Vaccination is the administration of a substance to induce the immune system to develop protection against a disease. Unlike passive immunization, which involves the administration of pre-performed antibodies, active immunization constitutes the administration of a vaccine to stimulate the body to produce its own antibodies. A vaccine is usually an antigenic, non-virulent form of a normally virulent microorganism. Vaccinations are a form of primary prevention and are the most effective form due to their safety, efficacy, low cost, and easy access. While the majority of vaccines are administered to young patients, some vaccines are targeted to diseases that occur in middle and old age, and are therefore administered to older patients.

Last update:

Table of Contents

Share this concept:

Share on facebook
Share on twitter
Share on linkedin
Share on reddit
Share on email
Share on whatsapp


  • A vaccine creates immunity against 1 or several diseases in the form of antibodies. 
  • Vaccines induce protection by:
    • Utilizing pre-existing components of the immune response
    • Inducing the generation of antigen-specific memory cells
    • Utilizing both innate and adaptive immunity
  • Uses of vaccines:
    • Prevent a disease from infecting a patient: polio (oral polio vaccine (OPV))
    • Prevent recurrence of an existing infection: zoster (shingles)
    • Prevent disease development post-exposure: rabies
    • Prevent prenatal fetal infection: rubella
    • Prevent cancer: HPV (human papillomavirus)/HBV (hepatitis B)
  • Vaccine components:
    • Antigen: whole organism (live attenuated or killed) or subunit
    • Carrier: provides helper T-cell epitopes, the part of an antigen molecule to which an antibody attaches
    • Adjuvant: immunomodulatory molecules that potentiate the immune response when given in conjunction with the antigen (most common adjuvant used in human vaccines is aluminum salts)
Components of vaccines

Components of a vaccine

DC activator: dendritic cell activator
PAMP: pathogen associated molecular pattern

Image by Lecturio. License: CC BY-NC-SA 4.0

Active and Passive Immunization

Active immunization

  • Mechanism of immunity
    • Live-attenuated or inactivated pathogens are injected into the body.
      • Live-attenuated vaccines: pathogens attenuated in their pathogenic effects (virulence), but still proliferative
      • Inactivated vaccines: inactivated pathogens or their purified components
    • The immune system responds by creating immunity.
      • Humoral response creates antibodies to the injected pathogens, providing immediate immunity.
      • Cell-mediated response, through helper T lymphocytes, builds an immune “memory.”
      • Subsequent encounters with the actual pathogen cause a more robust immune response because memory cells are already present.
  • Onset and duration of immunity
    • Takes a few days to weeks for immunity to develop
    • Lifelong immunity may be obtained.
    • Some vaccines require boosters as humoral response may wane over time. 
  • Limitations
    • Can only build immunity to known forms of the pathogen
    • The presence of passive antibodies (e.g., intravenous immunoglobulin (IVIG) or trans-placental antibodies in a newborn) blunts immune formation.
    • Immune memory may not be permanent; may require boosters
  • Examples
    • Live attenuated:
      • Measles
      • Mumps
      • Rubella
      • Varicella
    • Inactivated:
      • Pneumococcal
      • Meningococcal
Magnitude of immune response

Immunological basis of active vaccination. The arrows mark the time of vaccine administration.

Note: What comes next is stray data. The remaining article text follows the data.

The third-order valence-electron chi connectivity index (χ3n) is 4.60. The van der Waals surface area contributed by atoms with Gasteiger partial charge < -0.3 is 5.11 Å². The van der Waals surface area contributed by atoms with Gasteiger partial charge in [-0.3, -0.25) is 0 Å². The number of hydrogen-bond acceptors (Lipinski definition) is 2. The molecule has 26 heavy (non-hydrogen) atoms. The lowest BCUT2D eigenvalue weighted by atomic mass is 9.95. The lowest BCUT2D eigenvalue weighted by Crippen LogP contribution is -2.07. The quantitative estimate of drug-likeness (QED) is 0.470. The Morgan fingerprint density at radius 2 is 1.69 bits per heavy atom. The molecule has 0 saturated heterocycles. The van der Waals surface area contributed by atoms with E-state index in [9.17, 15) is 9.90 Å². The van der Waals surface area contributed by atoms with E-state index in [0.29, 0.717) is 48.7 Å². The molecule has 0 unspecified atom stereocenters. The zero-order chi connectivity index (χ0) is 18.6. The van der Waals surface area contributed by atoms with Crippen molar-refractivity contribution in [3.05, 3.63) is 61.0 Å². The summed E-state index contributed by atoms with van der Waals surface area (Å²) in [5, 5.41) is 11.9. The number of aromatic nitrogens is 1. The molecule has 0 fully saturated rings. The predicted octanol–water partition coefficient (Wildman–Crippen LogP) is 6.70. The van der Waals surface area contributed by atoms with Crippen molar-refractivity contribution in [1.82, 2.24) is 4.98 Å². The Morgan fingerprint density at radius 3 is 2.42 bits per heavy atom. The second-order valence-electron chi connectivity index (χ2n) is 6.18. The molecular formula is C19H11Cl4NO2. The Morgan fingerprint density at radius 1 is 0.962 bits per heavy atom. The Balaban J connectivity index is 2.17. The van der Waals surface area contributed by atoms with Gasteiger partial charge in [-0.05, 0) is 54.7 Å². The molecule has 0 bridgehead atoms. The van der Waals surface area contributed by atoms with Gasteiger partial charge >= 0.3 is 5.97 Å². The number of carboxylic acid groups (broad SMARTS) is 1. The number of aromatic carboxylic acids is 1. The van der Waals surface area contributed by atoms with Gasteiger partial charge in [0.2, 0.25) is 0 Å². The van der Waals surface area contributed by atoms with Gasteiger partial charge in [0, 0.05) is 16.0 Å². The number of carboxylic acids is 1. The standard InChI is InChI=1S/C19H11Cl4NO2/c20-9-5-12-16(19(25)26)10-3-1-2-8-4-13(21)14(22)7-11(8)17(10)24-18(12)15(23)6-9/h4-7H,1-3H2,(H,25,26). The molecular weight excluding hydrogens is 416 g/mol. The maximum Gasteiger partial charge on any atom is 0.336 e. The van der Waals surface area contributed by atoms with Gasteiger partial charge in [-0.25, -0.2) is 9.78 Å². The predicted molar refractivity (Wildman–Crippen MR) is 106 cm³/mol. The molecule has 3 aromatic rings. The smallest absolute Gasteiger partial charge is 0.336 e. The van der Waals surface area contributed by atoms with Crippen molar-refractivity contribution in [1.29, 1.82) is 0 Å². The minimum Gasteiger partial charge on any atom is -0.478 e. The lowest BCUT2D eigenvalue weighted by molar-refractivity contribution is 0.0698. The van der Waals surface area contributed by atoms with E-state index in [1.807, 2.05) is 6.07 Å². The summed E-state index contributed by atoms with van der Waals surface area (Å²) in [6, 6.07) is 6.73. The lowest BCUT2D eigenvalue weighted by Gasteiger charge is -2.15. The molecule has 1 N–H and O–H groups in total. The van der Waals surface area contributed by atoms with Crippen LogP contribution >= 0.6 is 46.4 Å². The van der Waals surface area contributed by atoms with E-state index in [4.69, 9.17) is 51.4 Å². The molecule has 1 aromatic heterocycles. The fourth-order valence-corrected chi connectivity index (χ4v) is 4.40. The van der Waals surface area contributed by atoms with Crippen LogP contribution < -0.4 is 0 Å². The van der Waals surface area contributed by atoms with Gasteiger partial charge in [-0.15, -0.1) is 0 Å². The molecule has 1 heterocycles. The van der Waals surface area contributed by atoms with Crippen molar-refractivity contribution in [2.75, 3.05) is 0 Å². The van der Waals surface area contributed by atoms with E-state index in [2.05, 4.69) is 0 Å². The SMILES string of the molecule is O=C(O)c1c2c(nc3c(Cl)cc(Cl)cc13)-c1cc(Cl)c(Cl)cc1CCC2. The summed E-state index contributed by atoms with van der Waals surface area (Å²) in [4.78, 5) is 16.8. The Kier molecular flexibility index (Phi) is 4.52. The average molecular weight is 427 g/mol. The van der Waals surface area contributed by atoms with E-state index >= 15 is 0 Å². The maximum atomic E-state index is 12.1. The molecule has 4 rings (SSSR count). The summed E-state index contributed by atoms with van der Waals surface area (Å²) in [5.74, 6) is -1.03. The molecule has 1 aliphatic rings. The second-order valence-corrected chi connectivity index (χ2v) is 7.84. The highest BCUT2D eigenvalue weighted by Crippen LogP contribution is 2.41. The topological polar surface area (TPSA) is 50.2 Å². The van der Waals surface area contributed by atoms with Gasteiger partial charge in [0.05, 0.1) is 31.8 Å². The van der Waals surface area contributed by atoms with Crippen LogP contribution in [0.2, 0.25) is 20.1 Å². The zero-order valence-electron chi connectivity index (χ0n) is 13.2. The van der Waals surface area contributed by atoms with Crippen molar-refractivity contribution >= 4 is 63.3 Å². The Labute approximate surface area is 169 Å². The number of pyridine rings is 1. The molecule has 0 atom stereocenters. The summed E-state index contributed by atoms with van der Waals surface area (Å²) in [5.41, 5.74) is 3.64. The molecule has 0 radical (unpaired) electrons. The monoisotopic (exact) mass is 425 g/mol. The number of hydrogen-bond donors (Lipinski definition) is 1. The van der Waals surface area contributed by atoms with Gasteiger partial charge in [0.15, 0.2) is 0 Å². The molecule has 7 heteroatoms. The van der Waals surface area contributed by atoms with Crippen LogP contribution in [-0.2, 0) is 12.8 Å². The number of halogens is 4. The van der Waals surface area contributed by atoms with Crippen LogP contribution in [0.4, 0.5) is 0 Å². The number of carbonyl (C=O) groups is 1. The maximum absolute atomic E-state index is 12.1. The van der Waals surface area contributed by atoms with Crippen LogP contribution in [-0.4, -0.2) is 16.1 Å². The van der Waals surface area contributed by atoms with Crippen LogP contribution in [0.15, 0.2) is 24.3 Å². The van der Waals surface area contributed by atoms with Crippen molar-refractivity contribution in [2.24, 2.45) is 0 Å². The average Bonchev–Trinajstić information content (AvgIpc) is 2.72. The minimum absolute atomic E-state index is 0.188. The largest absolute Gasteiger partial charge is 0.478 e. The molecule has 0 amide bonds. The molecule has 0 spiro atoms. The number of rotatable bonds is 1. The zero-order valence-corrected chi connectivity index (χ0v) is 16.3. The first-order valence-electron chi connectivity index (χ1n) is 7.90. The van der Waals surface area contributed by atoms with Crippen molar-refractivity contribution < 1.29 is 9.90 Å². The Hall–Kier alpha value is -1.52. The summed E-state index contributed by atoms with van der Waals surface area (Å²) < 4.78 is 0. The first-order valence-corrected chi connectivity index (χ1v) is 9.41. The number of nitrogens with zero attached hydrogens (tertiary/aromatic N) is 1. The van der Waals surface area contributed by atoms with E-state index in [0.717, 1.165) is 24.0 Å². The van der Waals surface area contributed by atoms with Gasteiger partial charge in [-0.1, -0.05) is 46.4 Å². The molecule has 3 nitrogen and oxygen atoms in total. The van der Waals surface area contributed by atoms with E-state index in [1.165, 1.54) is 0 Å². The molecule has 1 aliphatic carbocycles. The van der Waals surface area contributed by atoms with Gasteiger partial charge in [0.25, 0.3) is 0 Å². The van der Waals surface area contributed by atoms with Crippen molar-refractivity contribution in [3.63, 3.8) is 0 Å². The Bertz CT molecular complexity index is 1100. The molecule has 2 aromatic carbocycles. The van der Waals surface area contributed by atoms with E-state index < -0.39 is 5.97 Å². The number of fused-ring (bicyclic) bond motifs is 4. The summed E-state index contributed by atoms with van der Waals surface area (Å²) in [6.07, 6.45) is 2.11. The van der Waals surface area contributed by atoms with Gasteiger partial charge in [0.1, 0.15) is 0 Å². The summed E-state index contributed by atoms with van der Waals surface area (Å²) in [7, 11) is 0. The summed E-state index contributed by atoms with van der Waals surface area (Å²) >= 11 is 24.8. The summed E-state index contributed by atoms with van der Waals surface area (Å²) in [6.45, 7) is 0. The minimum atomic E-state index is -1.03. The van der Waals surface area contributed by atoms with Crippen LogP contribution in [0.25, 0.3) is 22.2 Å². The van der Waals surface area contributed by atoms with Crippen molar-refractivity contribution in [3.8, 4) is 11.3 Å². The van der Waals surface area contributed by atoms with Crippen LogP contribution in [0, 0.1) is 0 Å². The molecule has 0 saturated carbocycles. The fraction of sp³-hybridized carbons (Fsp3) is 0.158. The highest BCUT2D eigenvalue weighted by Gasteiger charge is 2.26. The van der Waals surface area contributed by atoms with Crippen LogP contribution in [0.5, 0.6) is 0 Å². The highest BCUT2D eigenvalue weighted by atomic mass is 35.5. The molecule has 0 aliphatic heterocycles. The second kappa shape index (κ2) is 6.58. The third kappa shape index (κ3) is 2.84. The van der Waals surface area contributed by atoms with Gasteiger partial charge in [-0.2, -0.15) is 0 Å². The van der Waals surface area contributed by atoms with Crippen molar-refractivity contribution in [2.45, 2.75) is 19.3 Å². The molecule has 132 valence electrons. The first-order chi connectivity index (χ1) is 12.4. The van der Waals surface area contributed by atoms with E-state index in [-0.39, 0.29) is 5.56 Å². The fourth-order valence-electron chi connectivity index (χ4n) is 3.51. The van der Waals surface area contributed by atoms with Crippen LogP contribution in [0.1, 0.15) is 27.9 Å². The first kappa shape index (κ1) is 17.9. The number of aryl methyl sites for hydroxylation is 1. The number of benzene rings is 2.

Image by Lecturio. License: CC BY-NC-SA 4.0

Passive immunization

  • Mechanism of immunity
    • Premade immunoglobulins are infused to provide immunity.
    • There is no immunologic reaction.
  • Onset and duration of immunity
    • The onset of provided immunity is immediate.
    • There is no self-perpetuating or ongoing immunity.
    • Homologous immunoglobulin (human) preparations mainly contain immunoglobulin G (IgG). Their average half-life is 21 days.
  • Limitations 
    • Allergic reactions and anaphylaxis can occur.
    • The production of preformed antibodies is time intensive and costly. 
  • Examples
    • Horse antisera against snake venom, botulinum toxin, and diphtheria toxin
    • Pooled human Ig against hepatitis A or B, measles, rabies, tetanus, and varicella zoster
    • Humanized monoclonal antibodies against the respiratory syncytial virus (RSV)

Types of Active Vaccines

Table: Types of active vaccines
Vaccine type Description Pros Cons Examples
Live attenuated
  • Microorganism loses its pathogenicity but retains capacity for transient growth within inoculated hosts.
  • Induces cellular and humoral responses
Induces strong, often lifelong immunity
  • May revert to virulent form
  • Often contraindicated in pregnancy and immunodeficiency
  • MMR (measles, mumps, and rubella)
  • OPV
  • Rotavirus
  • Varicella zoster virus
  • Yellow fever
  • BCG (Bacille Calmette-Guérin)
  • The pathogen is inactivated by heat or chemicals, maintaining epitope structure on surface antigens.
  • Mainly induces a humoral response
Safer than live vaccines, easy to manufacture
  • Weaker immune response
  • Booster shots usually required
  • Hepatitis A
  • Influenza
  • Japanese encephalitis
  • IPV (inactivated polio vaccine)
  • Rabies
Subunit Includes only the antigens that best stimulate the immune system Lower chance of adverse reactions
  • Expensive
  • Weaker immune responses
  • Hib
  • HbV
  • HPV
  • Pertussis
  • Pneumococcus
  • Meningococcus
  • Shingles
  • Denatured bacterial toxin with an intact receptor binding site
  • Stimulates the immune system to make antibodies without the potential to cause disease
Protects against bacterial toxins Antitoxin levels decrease with time, may require a booster
  • Diphtheria
  • Tetanus
Toxoids vaccines

Toxoids are bacterial toxins, rendered harmless and immunogenic by chemical inactivation.

Image by Lecturio. License: CC BY-NC-SA 4.0

Side Effects and Complications

Common reactions

  • Usually not life-threatening
  • May occur within the first 3 days after vaccination
  • Local inflammatory reactions (redness, swelling, pain) in the area of injection 
  • Fever, muscle and joint pain, fatigue, and/or flu-like symptoms
  • A milder form of the disease may be caused by administration of live vaccinations (e.g., vaccination measles, arthralgia in rubella vaccination).

Specific complications

  • Potentially life-threatening
  • Anaphylactic reactions to vaccine ingredients (e.g., patients with severe egg allergy can’t receive influenza or yellow fever vaccination)
  • Neuritis, neuropathy (diphtheria and tetanus)
  • Seizures (MMR)
  • Guillain-Barré syndrome (Hib, tetanus)
  • Encephalitis (measles)